1. What kinds of discrimination are against state law in Hawai'i?
The Hawai'i Employment Practices Act makes it illegal for an employer to discriminate on the basis of race, religion, color, ancestry, gender, sexual orientation, age, marital status, mental or physical disability, pregnancy, childbirth or related medical conditions, arrest and court record (except if there has been a conviction directly related to job responsibilities).
2. How do I file a discrimination claim in Hawai'i?
In Hawai'i, it is possible to file a discrimination claim either with the state administrative agency, the Hawai'i Civil Rights Commission (HCRC), or the federal administrative agency, the Equal Employment Opportunity Commission (EEOC). The two agencies have what is called a “work-sharing agreement,” which means that the agencies cooperate with each other to process claims. Filing a claim with both agencies is unnecessary, as long as you indicate to one of the agencies that you want it to “cross-file” the claim with the other agency.
The Hawai'i anti-discrimination statute covers employers of any size. Therefore, if your workplace has between 1 and 14 employees, you should file with the HCRC, as the EEOC enforces federal law which covers only employers with 15 or more employees. Otherwise, some attorneys recommend that you file with the EEOC first.
To file a claim with the HCRC, contact its office below. More information about filing a claim with the HCRC can be found at http://hawaii.gov/labor/hcrc.
Hawai'i Civil Rights Commission
830 Punchbowl Street, Room 411
Honolulu, HI 96813
To file a claim with the EEOC, contact your local EEOC office below. More information about filing a claim with the EEOC can be found at http://www.eeoc.gov/facts/howtofil.html.
EEOC's Honolulu Local Office
300 Ala Moana Boulevard, Room 7123-A
P.O. Box 50082
Honolulu, HI 96850-0051
3. What are my time deadlines?
Do not delay in contacting the HCRC or EEOC to file a claim. There are strict time limits in which charges of employment discrimination must be filed. To preserve your claim under state law, you must file with the HCRC (or cross-file with the EEOC) within 180 days of the date you believe you were discriminated against. To preserve your claim under federal law, you must file with the EEOC (or cross-file with the state agency) within 300 days of the date you believe you were discriminated against. However, as other applicable legal claims may have shorter deadlines, do not wait until your time limit is close to expiring to file your claim. You may wish to consult with an attorney prior to filing your claim, if possible. But if you are unable to find an attorney who will assist you, it is not necessary to have an attorney to file your claim with the state and federal administrative agencies.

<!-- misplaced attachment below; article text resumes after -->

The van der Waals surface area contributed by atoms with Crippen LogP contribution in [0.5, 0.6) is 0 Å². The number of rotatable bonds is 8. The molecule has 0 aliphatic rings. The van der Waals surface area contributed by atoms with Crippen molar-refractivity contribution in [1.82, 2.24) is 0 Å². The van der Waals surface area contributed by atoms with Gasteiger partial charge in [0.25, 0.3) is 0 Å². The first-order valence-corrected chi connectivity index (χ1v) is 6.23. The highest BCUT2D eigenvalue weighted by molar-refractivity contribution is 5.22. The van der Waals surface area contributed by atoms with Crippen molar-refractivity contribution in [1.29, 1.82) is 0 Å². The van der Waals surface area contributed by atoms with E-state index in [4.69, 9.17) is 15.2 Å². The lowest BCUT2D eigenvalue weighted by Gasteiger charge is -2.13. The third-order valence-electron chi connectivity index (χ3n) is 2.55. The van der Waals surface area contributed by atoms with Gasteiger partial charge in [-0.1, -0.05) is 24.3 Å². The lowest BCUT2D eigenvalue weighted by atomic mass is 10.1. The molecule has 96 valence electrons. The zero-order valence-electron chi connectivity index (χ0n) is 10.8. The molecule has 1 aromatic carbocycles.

4. How can I or my attorney pursue a claim in court in Hawai'i?
If your case is successfully resolved by an administrative agency, it may not be necessary to hire an attorney or file a lawsuit (to resolve your case, you probably will be required as to sign a release of your legal claims). If your case is not resolved by the HCRC or EEOC, you may need to pursue your claim in court. A federal employment discrimination case cannot be filed in court without first going to the EEOC, as discussed above, and having the EEOC dismiss your case. This process is called “exhaustion” of your administrative remedy. Similarly, before you can proceed with a lawsuit based on your state discrimination claim, you must file with the HCRC (except for sexual harassment claims, which do not require exhaustion).
Because Hawai'i law does not limit the damages for a discrimination claim, and it is easier in Hawai'i state court to prevent summary judgment (a dismissal of the case by a judge prior to trial after disputed and undisputed facts have been presented), many attorneys in Hawai'i choose to file employment discrimination cases in state court. However, cases may be brought in either state or federal court.
Once the EEOC issues the document known as “Dismissal and Notice of Rights” or “Notice of Right to Sue” (Form 161), only then can you file a case based upon your federal claim. A lawsuit based on your federal discrimination claim must be filed in federal or state court within 90 days of the date you receive the notice. (Be sure to mark down that date when you receive the notice.) A lawsuit based on your state claim must also be filed in court within 90 days of receiving the HCRC's similar notice, unless you are bringing a sexual harassment case only, which does not require filing with the HCRC first and must be filed in court within two years. These deadlines are called the “statute of limitations.” If you have received one of these agency dismissal letters, do not delay consulting with an attorney. If your lawsuit is not filed by the deadline, then you may lose your ability to pursue a discrimination case.